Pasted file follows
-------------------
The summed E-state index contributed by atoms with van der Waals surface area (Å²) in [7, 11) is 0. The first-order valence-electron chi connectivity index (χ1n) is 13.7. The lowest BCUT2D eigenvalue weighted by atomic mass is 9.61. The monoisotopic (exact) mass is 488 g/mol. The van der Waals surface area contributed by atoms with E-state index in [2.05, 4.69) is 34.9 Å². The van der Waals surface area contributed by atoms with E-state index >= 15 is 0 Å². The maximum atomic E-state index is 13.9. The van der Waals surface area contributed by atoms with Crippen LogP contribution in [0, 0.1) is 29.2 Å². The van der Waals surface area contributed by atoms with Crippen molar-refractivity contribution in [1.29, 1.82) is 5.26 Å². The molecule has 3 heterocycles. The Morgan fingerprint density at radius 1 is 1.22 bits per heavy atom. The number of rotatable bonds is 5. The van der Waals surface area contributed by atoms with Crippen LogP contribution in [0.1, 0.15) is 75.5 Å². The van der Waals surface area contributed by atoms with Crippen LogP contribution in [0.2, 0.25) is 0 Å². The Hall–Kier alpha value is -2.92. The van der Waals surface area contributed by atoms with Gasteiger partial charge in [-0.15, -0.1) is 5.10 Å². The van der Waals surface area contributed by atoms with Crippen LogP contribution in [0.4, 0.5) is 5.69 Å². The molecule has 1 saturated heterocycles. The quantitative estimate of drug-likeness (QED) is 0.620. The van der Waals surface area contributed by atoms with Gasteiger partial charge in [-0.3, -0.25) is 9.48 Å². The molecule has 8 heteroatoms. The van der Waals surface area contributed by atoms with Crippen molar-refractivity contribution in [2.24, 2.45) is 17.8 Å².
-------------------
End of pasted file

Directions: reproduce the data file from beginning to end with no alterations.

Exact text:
The summed E-state index contributed by atoms with van der Waals surface area (Å²) in [7, 11) is 0. The first-order valence-electron chi connectivity index (χ1n) is 13.7. The lowest BCUT2D eigenvalue weighted by atomic mass is 9.61. The monoisotopic (exact) mass is 488 g/mol. The van der Waals surface area contributed by atoms with E-state index in [2.05, 4.69) is 34.9 Å². The van der Waals surface area contributed by atoms with E-state index >= 15 is 0 Å². The maximum atomic E-state index is 13.9. The van der Waals surface area contributed by atoms with Crippen LogP contribution in [0, 0.1) is 29.2 Å². The van der Waals surface area contributed by atoms with Crippen molar-refractivity contribution in [1.29, 1.82) is 5.26 Å². The molecule has 3 heterocycles. The Morgan fingerprint density at radius 1 is 1.22 bits per heavy atom. The number of rotatable bonds is 5. The van der Waals surface area contributed by atoms with Crippen LogP contribution in [0.1, 0.15) is 75.5 Å². The van der Waals surface area contributed by atoms with Crippen LogP contribution in [0.2, 0.25) is 0 Å². The Hall–Kier alpha value is -2.92. The van der Waals surface area contributed by atoms with Gasteiger partial charge in [-0.15, -0.1) is 5.10 Å². The van der Waals surface area contributed by atoms with Crippen LogP contribution in [0.4, 0.5) is 5.69 Å². The molecule has 1 saturated heterocycles. The quantitative estimate of drug-likeness (QED) is 0.620. The van der Waals surface area contributed by atoms with Gasteiger partial charge in [-0.3, -0.25) is 9.48 Å². The molecule has 8 heteroatoms. The van der Waals surface area contributed by atoms with Crippen molar-refractivity contribution in [2.24, 2.45) is 17.8 Å².